Where did this virus come from? How did it get into humans? Those questions are also important, because the answers will help guide our efforts to prevent similar viral pandemics in the future. The mystery of the origins of SARS-CoV-2 has been hotly discussed, with mostly scientific experts on one side of the matter and mostly amateur sleuths plus a few journalists on the other. That discussion has been muddled by misinformation, speculation, and accusation, all offered to suggest that the virus somehow leaked from a laboratory. A lab leak is theoretically possible, but there is no positive evidence that it happened. There is much empirical evidence and expert analysis by molecular evolutionary virologists and epidemiologists, on the other hand, suggesting that the virus probably reached humans by natural spillover from a wild animal. That seems to have occurred in or around a certain “wet market” in the city of Wuhan. The animal carrying the virus may have been a raccoon dog or a palm civet or a bamboo rat or one of the other wild creatures, captured live and transported to Wuhan, that were on sale for food in the market. Some evidence even suggests that two distinct chains of human infection began in the market, which might reflect viral transmission from two different animals. The carrier animal (or animals) likely acquired the virus, either in the wild or during transport, from a horseshoe bat. Viruses similar to SARS-CoV-2 have been detected in horseshoe bats in southern China, and also in Thailand and Laos, just across the southern Chinese border.
More evidence is needed, but the process of gathering such evidence and sharing it among scientists has been severely constrained by two factors: the pandemic itself and mutual distrust between the Chinese government and its critics in the West, much exacerbated by this origins controversy.
One more thing is important for everyone to remember: that the trafficking of wild animals for food-bats or raccoon dogs in China, bats or pangolins in Africa, other creatures elsewhere- is not the only disruptive activity that exposes humans to wildlife viruses. The extraction of timber and fossil fuels from richly diverse tropical ecosystems is another. The mining of strategic minerals such as coltan—a material essential for the manufacture of high-tech electronic devices—is still another. Therefore, anyone who owns a smart phone or a laptop computer or a fancy camera, or even a new car, also owns a share of responsibility for the continuing threat of viral spillover.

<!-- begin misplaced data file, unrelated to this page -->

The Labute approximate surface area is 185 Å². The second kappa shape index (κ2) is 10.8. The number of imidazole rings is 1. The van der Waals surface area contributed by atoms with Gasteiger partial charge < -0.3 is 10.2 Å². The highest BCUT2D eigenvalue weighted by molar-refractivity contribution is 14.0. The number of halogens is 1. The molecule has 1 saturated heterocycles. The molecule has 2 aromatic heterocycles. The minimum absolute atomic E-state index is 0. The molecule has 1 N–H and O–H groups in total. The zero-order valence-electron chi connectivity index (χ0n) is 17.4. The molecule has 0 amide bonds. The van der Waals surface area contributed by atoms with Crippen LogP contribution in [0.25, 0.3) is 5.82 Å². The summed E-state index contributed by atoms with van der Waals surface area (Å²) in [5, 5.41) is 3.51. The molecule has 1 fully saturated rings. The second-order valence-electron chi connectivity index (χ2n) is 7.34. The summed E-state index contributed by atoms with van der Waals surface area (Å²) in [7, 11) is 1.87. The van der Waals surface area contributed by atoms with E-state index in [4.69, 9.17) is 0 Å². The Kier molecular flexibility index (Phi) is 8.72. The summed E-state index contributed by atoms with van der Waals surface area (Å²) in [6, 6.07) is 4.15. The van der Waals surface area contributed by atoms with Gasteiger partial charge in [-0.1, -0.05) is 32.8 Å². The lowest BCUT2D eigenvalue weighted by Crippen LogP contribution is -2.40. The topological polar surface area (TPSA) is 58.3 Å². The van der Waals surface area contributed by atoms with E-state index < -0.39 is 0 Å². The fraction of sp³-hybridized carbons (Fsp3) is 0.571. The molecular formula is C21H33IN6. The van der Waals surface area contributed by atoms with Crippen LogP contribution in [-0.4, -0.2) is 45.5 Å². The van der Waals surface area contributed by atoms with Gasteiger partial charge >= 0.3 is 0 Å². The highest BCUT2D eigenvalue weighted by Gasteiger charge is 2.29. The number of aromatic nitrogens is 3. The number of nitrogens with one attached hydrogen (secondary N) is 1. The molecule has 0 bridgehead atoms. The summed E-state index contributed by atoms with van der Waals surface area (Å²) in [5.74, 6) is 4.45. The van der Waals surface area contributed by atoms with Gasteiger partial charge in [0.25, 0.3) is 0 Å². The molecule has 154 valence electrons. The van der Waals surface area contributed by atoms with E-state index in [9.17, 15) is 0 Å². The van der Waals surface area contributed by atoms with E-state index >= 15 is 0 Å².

Eight billion humans presently inhabit this planet, all of us hungry, all of us thirsty, all of us consuming energy and wood and other material resources, in various quantities, as our appetites dictate and our levels of affluence allow. At the other end of the spectrum of sentience lie viruses, these relatively simple creatures, of which Earth harbors many millions of different forms. Among the millions, maybe one or two million kinds of virus reside in nonhuman mammals and birds. I highlight mammals and birds because they are generally the sources of the new viruses that infect people—not just SARS-CoV-2 and the original SARS virus of 2003, but also Ebola virus and Marburg and Lassa and Hendra and Nipah and HIV and many others.
With our voracious consumption, our disruption of diverse ecosystems, our devastation of natural landscapes all over the globe, we humans continue driving the most vulnerable of our fellow creatures toward extinction: the western chimpanzee, the eastern lowland gorilla, the tiger, the slender-billed curlew, the sociable lapwing, Hill’s horseshoe bat, and too many others to name, each serving as host to its own viruses. Many of those viruses are malleable opportunists. Evolution allows them to change, rather quickly, and compels them to survive. As the planet gets smaller and emptier, their best remaining opportunity will be to infect us.
That’s a grim and ironic sort of justice, and we should do all possible not to earn it.